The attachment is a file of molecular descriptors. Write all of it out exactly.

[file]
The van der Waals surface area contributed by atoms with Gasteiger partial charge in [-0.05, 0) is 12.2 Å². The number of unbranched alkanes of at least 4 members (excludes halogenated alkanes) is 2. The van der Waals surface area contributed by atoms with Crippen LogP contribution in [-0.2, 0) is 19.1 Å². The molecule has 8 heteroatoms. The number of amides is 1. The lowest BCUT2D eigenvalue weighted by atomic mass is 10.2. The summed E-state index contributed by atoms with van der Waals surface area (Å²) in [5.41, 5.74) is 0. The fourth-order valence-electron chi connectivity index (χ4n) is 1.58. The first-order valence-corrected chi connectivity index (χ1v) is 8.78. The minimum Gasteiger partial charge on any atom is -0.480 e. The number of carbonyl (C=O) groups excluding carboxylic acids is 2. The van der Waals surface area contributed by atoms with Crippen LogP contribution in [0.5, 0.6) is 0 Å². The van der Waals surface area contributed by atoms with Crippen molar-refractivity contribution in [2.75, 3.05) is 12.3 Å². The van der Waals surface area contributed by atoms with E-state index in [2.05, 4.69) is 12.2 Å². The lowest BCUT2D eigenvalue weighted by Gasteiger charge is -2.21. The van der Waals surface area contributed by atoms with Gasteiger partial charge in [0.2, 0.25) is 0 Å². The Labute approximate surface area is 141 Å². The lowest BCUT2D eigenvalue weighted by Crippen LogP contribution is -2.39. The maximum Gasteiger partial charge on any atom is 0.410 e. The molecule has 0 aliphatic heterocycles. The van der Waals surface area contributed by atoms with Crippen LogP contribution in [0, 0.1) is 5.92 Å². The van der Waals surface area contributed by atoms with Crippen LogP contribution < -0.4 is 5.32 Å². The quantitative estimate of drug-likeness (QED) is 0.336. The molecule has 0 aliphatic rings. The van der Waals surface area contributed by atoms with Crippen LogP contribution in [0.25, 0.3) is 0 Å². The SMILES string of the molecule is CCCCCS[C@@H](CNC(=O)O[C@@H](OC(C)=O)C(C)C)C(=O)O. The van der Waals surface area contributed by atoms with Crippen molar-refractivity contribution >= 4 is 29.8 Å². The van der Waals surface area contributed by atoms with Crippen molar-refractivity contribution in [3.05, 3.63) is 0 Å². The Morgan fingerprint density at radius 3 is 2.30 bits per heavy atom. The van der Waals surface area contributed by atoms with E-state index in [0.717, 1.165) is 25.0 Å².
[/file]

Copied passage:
The van der Waals surface area contributed by atoms with Gasteiger partial charge in [-0.05, 0) is 12.2 Å². The number of unbranched alkanes of at least 4 members (excludes halogenated alkanes) is 2. The van der Waals surface area contributed by atoms with Crippen LogP contribution in [-0.2, 0) is 19.1 Å². The molecule has 8 heteroatoms. The number of amides is 1. The lowest BCUT2D eigenvalue weighted by atomic mass is 10.2. The summed E-state index contributed by atoms with van der Waals surface area (Å²) in [5.41, 5.74) is 0. The fourth-order valence-electron chi connectivity index (χ4n) is 1.58. The first-order valence-corrected chi connectivity index (χ1v) is 8.78. The minimum Gasteiger partial charge on any atom is -0.480 e. The number of carbonyl (C=O) groups excluding carboxylic acids is 2. The van der Waals surface area contributed by atoms with Crippen LogP contribution in [0.5, 0.6) is 0 Å². The van der Waals surface area contributed by atoms with Crippen molar-refractivity contribution in [2.75, 3.05) is 12.3 Å². The van der Waals surface area contributed by atoms with E-state index in [2.05, 4.69) is 12.2 Å². The lowest BCUT2D eigenvalue weighted by Gasteiger charge is -2.21. The van der Waals surface area contributed by atoms with Gasteiger partial charge in [0.2, 0.25) is 0 Å². The Labute approximate surface area is 141 Å². The lowest BCUT2D eigenvalue weighted by Crippen LogP contribution is -2.39. The maximum Gasteiger partial charge on any atom is 0.410 e. The molecule has 0 aliphatic heterocycles. The van der Waals surface area contributed by atoms with Crippen LogP contribution in [0, 0.1) is 5.92 Å². The van der Waals surface area contributed by atoms with Crippen LogP contribution < -0.4 is 5.32 Å². The quantitative estimate of drug-likeness (QED) is 0.336. The molecule has 0 aliphatic rings. The van der Waals surface area contributed by atoms with Crippen LogP contribution in [0.25, 0.3) is 0 Å². The SMILES string of the molecule is CCCCCS[C@@H](CNC(=O)O[C@@H](OC(C)=O)C(C)C)C(=O)O. The van der Waals surface area contributed by atoms with Crippen molar-refractivity contribution >= 4 is 29.8 Å². The van der Waals surface area contributed by atoms with Crippen molar-refractivity contribution in [3.05, 3.63) is 0 Å². The Morgan fingerprint density at radius 3 is 2.30 bits per heavy atom. The van der Waals surface area contributed by atoms with E-state index in [0.717, 1.165) is 25.0 Å².